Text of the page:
• Last modified 1827 days ago (July 17, 2014)


Dole gives back one more time

News editor

His step is slower than when he walked the halls of the U.S. Capitol, but the legendary wit and wisdom of former Sen. Bob Dole was as sharp as ever Monday in Marion.

A crowd of about 50 at Marion Community Center paid their respects to the longtime legislator and listened as Dole talked about his career and views about current events.

“I won’t keep you long,” Dole said. “That’s what Elizabeth Taylor said,” making reference to the movie star’s seven husbands. “I’m not here to raise any money, I’m just here to say thank you to the people in this room who have supported me through the years.”

When Dole ran for the U.S. House of Representatives in 1961, one of his opponents was named Doyle. Dole’s campaign needed to establish a clear distinction between them.

“We decided to serve Dole pineapple juice, and it was served by what we termed ‘Dolls for Dole,’” he said. “If I did that today I’d be arrested.”

The biggest disappointment of Dole’s three decades in Congress was failure to pass a balanced budget amendment during his tenure as Senate majority leader.

“If we’d have passed the balanced budget amendment, we wouldn’t be in the mess we are today,” Dole said.

On the other hand, rescuing the financially challenged Social Security system in 1983 was something Dole counts among his best accomplishments.

“Social Security has been in good shape since 1983,” he said. “It’s going to have to be fixed again, I’m not sure when, maybe 10 years, maybe less.”

Never at a lack for an opinion, Dole was critical of President Barack Obama when the topic of illegal immigration came up.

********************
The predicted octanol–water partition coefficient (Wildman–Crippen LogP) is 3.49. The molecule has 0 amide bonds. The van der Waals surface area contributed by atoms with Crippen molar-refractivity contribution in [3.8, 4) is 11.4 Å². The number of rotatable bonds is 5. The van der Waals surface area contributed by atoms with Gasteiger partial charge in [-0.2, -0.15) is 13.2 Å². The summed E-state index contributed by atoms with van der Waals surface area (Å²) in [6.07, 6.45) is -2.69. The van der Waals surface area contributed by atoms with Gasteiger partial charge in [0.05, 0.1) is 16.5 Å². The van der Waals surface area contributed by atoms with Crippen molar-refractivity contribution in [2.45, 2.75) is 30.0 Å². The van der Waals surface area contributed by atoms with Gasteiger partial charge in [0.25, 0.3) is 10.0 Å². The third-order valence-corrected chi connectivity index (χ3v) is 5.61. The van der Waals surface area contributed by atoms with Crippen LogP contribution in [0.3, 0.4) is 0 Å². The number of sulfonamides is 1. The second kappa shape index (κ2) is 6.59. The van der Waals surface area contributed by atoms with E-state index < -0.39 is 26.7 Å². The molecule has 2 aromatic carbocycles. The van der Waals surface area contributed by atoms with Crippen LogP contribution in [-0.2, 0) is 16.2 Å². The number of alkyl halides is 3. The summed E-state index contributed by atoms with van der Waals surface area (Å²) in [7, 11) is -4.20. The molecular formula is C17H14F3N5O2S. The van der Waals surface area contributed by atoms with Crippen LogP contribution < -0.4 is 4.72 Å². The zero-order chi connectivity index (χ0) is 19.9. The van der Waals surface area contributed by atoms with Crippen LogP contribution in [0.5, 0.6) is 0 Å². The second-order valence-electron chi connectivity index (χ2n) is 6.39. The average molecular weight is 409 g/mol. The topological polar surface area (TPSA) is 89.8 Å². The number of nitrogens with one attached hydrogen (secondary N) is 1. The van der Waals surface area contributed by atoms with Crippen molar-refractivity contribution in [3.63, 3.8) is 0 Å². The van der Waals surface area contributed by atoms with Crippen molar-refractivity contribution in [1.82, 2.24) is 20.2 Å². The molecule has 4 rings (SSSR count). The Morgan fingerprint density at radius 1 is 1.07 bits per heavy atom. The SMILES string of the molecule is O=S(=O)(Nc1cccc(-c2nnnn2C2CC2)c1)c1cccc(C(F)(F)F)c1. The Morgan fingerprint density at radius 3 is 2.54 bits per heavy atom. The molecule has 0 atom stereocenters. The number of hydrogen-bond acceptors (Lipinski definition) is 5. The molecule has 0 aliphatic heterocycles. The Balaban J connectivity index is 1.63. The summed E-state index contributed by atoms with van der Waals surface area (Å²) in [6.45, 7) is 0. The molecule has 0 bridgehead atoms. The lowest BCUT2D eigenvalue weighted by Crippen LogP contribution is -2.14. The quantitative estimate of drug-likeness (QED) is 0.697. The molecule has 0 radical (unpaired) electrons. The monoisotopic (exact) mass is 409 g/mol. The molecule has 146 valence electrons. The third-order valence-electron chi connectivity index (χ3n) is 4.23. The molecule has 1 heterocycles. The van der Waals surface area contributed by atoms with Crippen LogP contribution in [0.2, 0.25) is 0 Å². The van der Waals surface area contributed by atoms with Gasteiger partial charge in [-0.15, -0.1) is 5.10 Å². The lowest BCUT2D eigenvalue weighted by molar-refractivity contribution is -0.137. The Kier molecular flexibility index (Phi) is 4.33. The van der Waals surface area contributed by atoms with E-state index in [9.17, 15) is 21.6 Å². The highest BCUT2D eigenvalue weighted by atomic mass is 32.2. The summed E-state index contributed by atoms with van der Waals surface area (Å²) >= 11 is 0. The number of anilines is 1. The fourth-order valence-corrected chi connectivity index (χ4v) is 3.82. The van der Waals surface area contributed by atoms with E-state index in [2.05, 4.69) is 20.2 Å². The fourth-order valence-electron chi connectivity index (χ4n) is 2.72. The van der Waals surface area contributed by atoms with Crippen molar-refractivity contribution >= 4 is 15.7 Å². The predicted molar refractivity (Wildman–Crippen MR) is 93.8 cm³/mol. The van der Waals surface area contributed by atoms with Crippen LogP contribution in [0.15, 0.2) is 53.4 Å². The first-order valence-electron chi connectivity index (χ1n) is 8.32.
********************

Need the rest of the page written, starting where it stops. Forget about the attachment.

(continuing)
“I think he lacks leadership. I think he doesn’t want to make hard choices,” Dole said.

Looking ahead to 2016, Dole hedged his bets when saying Hillary Clinton would be the Democrat nominee for president.

“Her book sales aren’t as good as they should be,” he said.

Dole doesn’t see a front-runner emerging for the Republicans yet, but he said he would prefer a candidate with experience.

“There are a number of young Republicans in the Congress that want to be president, but they haven’t had any experience. Most of them are freshmen,” Dole said. “They need to learn more about how everything works, and more about foreign policy, because we’re in a mess with foreign policy.”

Dole expressed concern over gridlock in Congress resulting in part from extreme members of his own party.

“We have a group to the far right. They almost fall out of the Capitol they’re so far right,” Dole said. “They just vote no, no, no.”

The crowd reacted enthusiastically to Dole’s remarks, and most stood in line to extend their appreciation and have pictures taken with him.

Dole said his Kansas tour was a chance for him to say thank you, but Mike Connell said the reverse was true.

“This is a man who has served this country all of his life. I think it is only right we be here to honor him,” Connell said.

Dole’s visit gave Jessica Fine a chance to give Dole a special thank you.

“I received a public service scholarship for my undergraduate degree in Bob Dole’s name,” Fine said. As a flute player at Washburn University, Fine played in two concerts where Dole was honored, including one at the Kennedy Center.

“I brought the program with me to show him,” Fine said.

Todd Heitschmidt worked for Dole in 1990 on the farm bill.

“He exemplifies how we should be doing politics today,” Heitschmidt said. “He was able to sit down with folks across the aisle and get things done.

“He’s a hero of mine, and I’m glad he stopped.”

Last modified July 17, 2014